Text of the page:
But there is no Grand Harrods Opening on September 30th at 4pm. On one ‘Harrods’ Facebook page almost 6K people have RSVP’ed even though no address is supplied. 27K are ‘interested’ in attending. On another shonky Harrods Facebook page apparently 3.7K people are going to attend the Grand Opening and another 29K are interested.

After seven phone calls and several emails to the London Harrods Press Office to verify a proposed Harrods, PR Manager Denise Higgins has confirmed there was a lot of fake news going around Florence.

I suppose that’s what I have found so fascinating. How fast and far the gossip spread in Florence that Harrods was going to open. How the expat and tourist community became so excited over a big British department store. The alleged opening of Harrods seemed to strike  a chord in everyone.

Don’t go to the opening of Harrods in Florence.

Expats who live in Florence were thrilled to have a Harrods in town. Woohoo! Finally, good tea without having to go to England to get it! Lamb sausages too! As the only kind of sausages available in Italy are pork (and very, very fatty pork) the idea of a caramelized onion lamb sausage had most Florentine Anglo Saxon expats in ecstasy. A steak pie? Bring it!

Yet, regular visitors and Italiaphiles were outraged at the very thought of Harrods opening in Florence. A Food Hall? Yet another erosion of Italian culture! Don’t let them do it, many said. Harrods is like McDonald’s, they will consume and destroy Italy’s traditional cuisine. Yet, Eataly and countless other Italian food shops flourish in London and throughout the UK. Can’t we have an English Food Hall here? It’ll take more than Harrods to destroy the Italian obsession with good food, and slow food.

Don’t go to the opening of Harrods in Florence.

As far as Italians go, it seems that few local Florentines had heard the gossip, or fake news. The false information is spreading a little now, but mostly Italians had no idea.

A further Florentine Real Estate update. The chatter flew that Harrods was considering an Apple store location in Piazza della Repubblica. Nope, not true. Or down the side of the Hard Rock Café in Via dei Corsi. Nope, not true either – the big fit-out in Via dei Corsi will be Zara Home, not Harrods.

I was duped by this scam too. It seems a possible Harrods in Florence did not leave anyone without an opinion. What is everyone afraid of?

How I balanced my children’s grandmothers’ very different approaches to parenting

As seen in the Sydney Morning Herald. 


My mother is the doyenne of Australian etiquette, June Dally-Watkins. My mother-in-law is an almost illiterate farmer from the mountains of eastern Tuscany. Both are formidable, wise women.

But their mothering styles are biting opposites. One is a successful Australian businesswoman whose life’s work has been her career, the other a humble Italian woman who has dedicated her life to her family. Trying to glean child-raising tips from both has pretty much done my head in.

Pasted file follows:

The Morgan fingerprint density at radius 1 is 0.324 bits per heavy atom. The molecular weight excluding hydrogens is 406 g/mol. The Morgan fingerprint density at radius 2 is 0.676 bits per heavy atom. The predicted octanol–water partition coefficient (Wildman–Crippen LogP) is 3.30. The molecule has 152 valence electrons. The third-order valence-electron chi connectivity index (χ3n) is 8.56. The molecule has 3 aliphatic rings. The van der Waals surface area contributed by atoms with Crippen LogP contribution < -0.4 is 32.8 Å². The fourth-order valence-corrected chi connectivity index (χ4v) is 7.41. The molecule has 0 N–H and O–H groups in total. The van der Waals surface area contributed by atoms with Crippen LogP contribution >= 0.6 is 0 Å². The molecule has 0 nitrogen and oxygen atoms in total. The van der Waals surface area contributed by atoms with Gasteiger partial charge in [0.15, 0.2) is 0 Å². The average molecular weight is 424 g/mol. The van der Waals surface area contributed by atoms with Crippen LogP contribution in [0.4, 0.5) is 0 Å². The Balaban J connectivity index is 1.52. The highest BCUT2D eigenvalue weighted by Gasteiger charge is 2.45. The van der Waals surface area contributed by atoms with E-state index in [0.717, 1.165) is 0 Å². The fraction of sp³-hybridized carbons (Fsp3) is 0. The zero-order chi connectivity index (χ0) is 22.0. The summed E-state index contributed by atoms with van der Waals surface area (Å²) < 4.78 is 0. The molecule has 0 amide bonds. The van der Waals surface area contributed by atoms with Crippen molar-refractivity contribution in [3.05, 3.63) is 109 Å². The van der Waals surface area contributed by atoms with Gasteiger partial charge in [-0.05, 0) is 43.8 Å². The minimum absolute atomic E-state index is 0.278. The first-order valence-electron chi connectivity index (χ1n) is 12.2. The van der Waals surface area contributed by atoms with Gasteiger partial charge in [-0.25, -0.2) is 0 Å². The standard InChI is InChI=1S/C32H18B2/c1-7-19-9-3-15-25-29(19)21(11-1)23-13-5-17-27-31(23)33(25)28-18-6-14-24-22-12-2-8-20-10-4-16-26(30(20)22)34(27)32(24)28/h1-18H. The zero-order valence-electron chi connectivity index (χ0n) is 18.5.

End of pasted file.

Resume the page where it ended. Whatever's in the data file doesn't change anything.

It might even be time to give up trying to be a good mum – or as my kids would say, mom. Or maybe mamma. Now 18 and 16, my children are half-Australian and half-Italian. They speak English with American accents and Italian with Florentine accents, and they flow easily between one and the other depending on their company. 

With such inherent cultural diversity, they don’t seem to suffer too much identity confusion. Whereas my maternal compass – born and raised in Australia, with one culture and one language – is frazzled. For 20 years I’ve been travelling between Sydney and my home in Florence, trying to work out which culture has the best parenting principles for my polyglots. 

Striving to be a good mum, mom and mamma by reconciling my birth culture with my new culture, I’ve naturally looked to my mother as a role model. But while navigating the choppy waters of my children’s teenage years, I observed my mother-in-law, too.  

Nonna Gemma on daily life:  “Never let your husband see you idle. When the working males return home, the women must not be seen relaxing. Men must believe their women are constantly on the move, cleaning, cooking, washing, ironing, keeping house with rigour and determination. You are a signora. Ideally, you won’t have to work outside the home.” 

My mother: “Work. Get a job. He might leave you so you must have a career to fall back on. Look fabulous at all times. When at home, wear casual clothes and look even more fabulous.”

Nonna Gemma on cooking: “Always make something the grandchildren love, something they’ve eaten many times so that your food will not fail to disappoint, a reliable, heart-warming dish using a well-worn recipe of lasagne, or roast chicken with roast potatoes. Pasta should be home-made, chicken hand-reared and potatoes home-grown. 

My mother: “Cook something no one has ever tasted or heard of. Use a new recipe adapted to what’s in the fridge.” 

Nonna Gemma on raising children: “Never let the children do sleep-overs. One never knows what other families do when they’re in their own homes.”

My mother: “Let your children go. Trust them to make their own decisions, and the right decisions.” 

Nonna Gemma on raising teenagers: “Give them lots of cash. Buy them clothes because they are the family’s mascot, our representatives when out and about. Repair their clothes with a fully kitted-out sewing box.”